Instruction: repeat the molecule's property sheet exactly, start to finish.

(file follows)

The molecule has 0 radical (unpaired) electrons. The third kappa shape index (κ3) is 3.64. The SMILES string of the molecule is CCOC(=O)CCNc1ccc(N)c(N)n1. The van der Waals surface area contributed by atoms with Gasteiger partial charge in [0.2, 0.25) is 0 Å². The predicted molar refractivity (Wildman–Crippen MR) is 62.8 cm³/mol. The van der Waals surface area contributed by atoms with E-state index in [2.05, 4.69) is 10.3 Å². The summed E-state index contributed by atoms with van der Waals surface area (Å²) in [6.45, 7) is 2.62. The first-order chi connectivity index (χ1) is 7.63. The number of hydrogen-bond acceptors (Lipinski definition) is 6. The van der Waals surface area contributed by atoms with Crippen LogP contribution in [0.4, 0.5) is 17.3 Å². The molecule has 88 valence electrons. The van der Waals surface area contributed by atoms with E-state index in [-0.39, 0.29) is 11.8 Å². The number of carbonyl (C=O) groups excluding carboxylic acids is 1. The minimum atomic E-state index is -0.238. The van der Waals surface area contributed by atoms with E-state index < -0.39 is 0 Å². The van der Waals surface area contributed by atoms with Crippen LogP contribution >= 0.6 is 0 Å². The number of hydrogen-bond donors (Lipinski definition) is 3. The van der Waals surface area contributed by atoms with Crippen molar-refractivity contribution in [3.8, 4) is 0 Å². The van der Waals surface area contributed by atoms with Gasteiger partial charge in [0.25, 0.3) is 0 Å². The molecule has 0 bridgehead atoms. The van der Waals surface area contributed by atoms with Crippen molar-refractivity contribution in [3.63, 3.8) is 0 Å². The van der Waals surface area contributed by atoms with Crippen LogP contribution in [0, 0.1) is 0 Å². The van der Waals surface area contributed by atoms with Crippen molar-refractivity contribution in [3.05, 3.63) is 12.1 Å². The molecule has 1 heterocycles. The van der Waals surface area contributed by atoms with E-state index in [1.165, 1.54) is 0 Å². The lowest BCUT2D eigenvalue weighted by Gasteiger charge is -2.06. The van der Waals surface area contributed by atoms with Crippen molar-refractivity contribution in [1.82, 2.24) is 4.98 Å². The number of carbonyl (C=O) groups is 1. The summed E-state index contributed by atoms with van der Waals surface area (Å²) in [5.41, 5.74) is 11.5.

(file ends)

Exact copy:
The molecule has 0 radical (unpaired) electrons. The third kappa shape index (κ3) is 3.64. The SMILES string of the molecule is CCOC(=O)CCNc1ccc(N)c(N)n1. The van der Waals surface area contributed by atoms with Gasteiger partial charge in [0.2, 0.25) is 0 Å². The predicted molar refractivity (Wildman–Crippen MR) is 62.8 cm³/mol. The van der Waals surface area contributed by atoms with E-state index in [2.05, 4.69) is 10.3 Å². The summed E-state index contributed by atoms with van der Waals surface area (Å²) in [6.45, 7) is 2.62. The first-order chi connectivity index (χ1) is 7.63. The number of hydrogen-bond acceptors (Lipinski definition) is 6. The van der Waals surface area contributed by atoms with Crippen LogP contribution in [0.4, 0.5) is 17.3 Å². The molecule has 88 valence electrons. The van der Waals surface area contributed by atoms with E-state index in [-0.39, 0.29) is 11.8 Å². The number of carbonyl (C=O) groups excluding carboxylic acids is 1. The minimum atomic E-state index is -0.238. The van der Waals surface area contributed by atoms with E-state index < -0.39 is 0 Å². The van der Waals surface area contributed by atoms with Crippen LogP contribution >= 0.6 is 0 Å². The number of hydrogen-bond donors (Lipinski definition) is 3. The van der Waals surface area contributed by atoms with Crippen molar-refractivity contribution in [3.8, 4) is 0 Å². The van der Waals surface area contributed by atoms with Gasteiger partial charge in [0.25, 0.3) is 0 Å². The molecule has 0 bridgehead atoms. The van der Waals surface area contributed by atoms with Crippen molar-refractivity contribution in [3.63, 3.8) is 0 Å². The van der Waals surface area contributed by atoms with Crippen LogP contribution in [0, 0.1) is 0 Å². The van der Waals surface area contributed by atoms with Crippen molar-refractivity contribution in [3.05, 3.63) is 12.1 Å². The molecule has 1 heterocycles. The van der Waals surface area contributed by atoms with E-state index in [1.165, 1.54) is 0 Å². The lowest BCUT2D eigenvalue weighted by Gasteiger charge is -2.06. The van der Waals surface area contributed by atoms with Crippen molar-refractivity contribution in [1.82, 2.24) is 4.98 Å². The number of carbonyl (C=O) groups is 1. The summed E-state index contributed by atoms with van der Waals surface area (Å²) in [5.41, 5.74) is 11.5.